Georgian Media as a Fake News?

In the wake of the ‘war on disinformation’ more and more states focus on promotion of the so-called objective independent and hopefully pro-Western media. This tendency is even stronger in Eastern European countries such as Poland, Latvia, Lithuania, Estonia and, of course, Ukraine and Georgia. But despite the announced magna mission, usually these sources of information are simply more propagandist rather than neutral and objective; furthermore, they counter the Kremlin ‘disinformation’ and manipulations with their own. Georgia, as a beacon of freedom in the post-Soviet region, is one to the best examples, when countering the Russian threats transformed into constructing conspiracy theories around it. Additionally, Georgian media legitimizes this approach by the necessity to defend the ‘Western values’ and the country from fake news coming from Putin’s regime. Factually, the attempt to counter the Russian fake news with Georgian “pro-Western” fake news led to establishment of highly politicised media environment that tries to hide its partiality and dependence on ideology. Apart from it, Georgian media suffers from various actors who invest in the field with concrete mercantile objectives, the most importantly, to counter the government while prefix ‘pro-Western’ is a ‘bait’ for the state’s strategic partners. By the end of the day, the whole notion of an objective independent and pro-Western Georgian media became the biggest fake news itself.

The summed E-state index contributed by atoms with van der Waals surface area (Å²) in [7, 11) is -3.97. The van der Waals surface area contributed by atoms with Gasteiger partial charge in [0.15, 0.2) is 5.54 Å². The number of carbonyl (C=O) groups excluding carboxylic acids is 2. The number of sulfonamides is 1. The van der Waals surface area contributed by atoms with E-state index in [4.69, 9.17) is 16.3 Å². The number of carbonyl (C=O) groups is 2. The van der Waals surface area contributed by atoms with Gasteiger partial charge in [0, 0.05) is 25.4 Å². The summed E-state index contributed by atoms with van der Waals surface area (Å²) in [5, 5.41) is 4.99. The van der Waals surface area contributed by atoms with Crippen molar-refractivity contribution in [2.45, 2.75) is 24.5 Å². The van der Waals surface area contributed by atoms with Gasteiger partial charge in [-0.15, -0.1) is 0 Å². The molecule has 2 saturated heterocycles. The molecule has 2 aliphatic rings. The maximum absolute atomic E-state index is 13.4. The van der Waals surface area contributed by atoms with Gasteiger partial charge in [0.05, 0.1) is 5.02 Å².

Objective versus Independent